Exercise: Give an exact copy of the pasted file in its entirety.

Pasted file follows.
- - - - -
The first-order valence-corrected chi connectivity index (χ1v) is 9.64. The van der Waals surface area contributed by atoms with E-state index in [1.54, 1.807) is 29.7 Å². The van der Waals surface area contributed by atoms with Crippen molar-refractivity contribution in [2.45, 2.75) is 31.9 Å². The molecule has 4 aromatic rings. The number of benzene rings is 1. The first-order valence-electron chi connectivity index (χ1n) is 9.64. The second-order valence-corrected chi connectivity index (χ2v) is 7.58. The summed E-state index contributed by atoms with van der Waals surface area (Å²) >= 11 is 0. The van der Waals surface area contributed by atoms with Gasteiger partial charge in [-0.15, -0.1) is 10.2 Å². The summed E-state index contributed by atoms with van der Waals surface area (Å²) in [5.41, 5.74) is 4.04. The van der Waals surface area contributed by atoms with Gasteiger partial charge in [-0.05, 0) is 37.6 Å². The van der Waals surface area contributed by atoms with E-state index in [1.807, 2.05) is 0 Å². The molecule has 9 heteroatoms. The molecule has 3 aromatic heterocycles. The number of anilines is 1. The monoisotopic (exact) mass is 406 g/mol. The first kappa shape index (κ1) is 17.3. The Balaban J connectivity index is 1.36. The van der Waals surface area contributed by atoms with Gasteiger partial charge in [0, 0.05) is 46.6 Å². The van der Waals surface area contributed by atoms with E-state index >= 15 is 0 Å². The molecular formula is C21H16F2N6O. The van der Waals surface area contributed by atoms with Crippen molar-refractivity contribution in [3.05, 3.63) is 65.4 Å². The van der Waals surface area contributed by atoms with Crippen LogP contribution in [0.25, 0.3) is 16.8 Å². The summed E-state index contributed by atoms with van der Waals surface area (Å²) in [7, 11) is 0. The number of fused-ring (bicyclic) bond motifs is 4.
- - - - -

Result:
The first-order valence-corrected chi connectivity index (χ1v) is 9.64. The van der Waals surface area contributed by atoms with E-state index in [1.54, 1.807) is 29.7 Å². The van der Waals surface area contributed by atoms with Crippen molar-refractivity contribution in [2.45, 2.75) is 31.9 Å². The molecule has 4 aromatic rings. The number of benzene rings is 1. The first-order valence-electron chi connectivity index (χ1n) is 9.64. The second-order valence-corrected chi connectivity index (χ2v) is 7.58. The summed E-state index contributed by atoms with van der Waals surface area (Å²) >= 11 is 0. The van der Waals surface area contributed by atoms with Gasteiger partial charge in [-0.15, -0.1) is 10.2 Å². The summed E-state index contributed by atoms with van der Waals surface area (Å²) in [5.41, 5.74) is 4.04. The van der Waals surface area contributed by atoms with Gasteiger partial charge in [-0.05, 0) is 37.6 Å². The van der Waals surface area contributed by atoms with E-state index in [1.807, 2.05) is 0 Å². The molecule has 9 heteroatoms. The molecule has 3 aromatic heterocycles. The number of anilines is 1. The monoisotopic (exact) mass is 406 g/mol. The first kappa shape index (κ1) is 17.3. The Balaban J connectivity index is 1.36. The van der Waals surface area contributed by atoms with Gasteiger partial charge in [0, 0.05) is 46.6 Å². The van der Waals surface area contributed by atoms with E-state index >= 15 is 0 Å². The molecular formula is C21H16F2N6O. The van der Waals surface area contributed by atoms with Crippen molar-refractivity contribution in [3.05, 3.63) is 65.4 Å². The van der Waals surface area contributed by atoms with Crippen LogP contribution in [0.25, 0.3) is 16.8 Å². The summed E-state index contributed by atoms with van der Waals surface area (Å²) in [7, 11) is 0. The number of fused-ring (bicyclic) bond motifs is 4.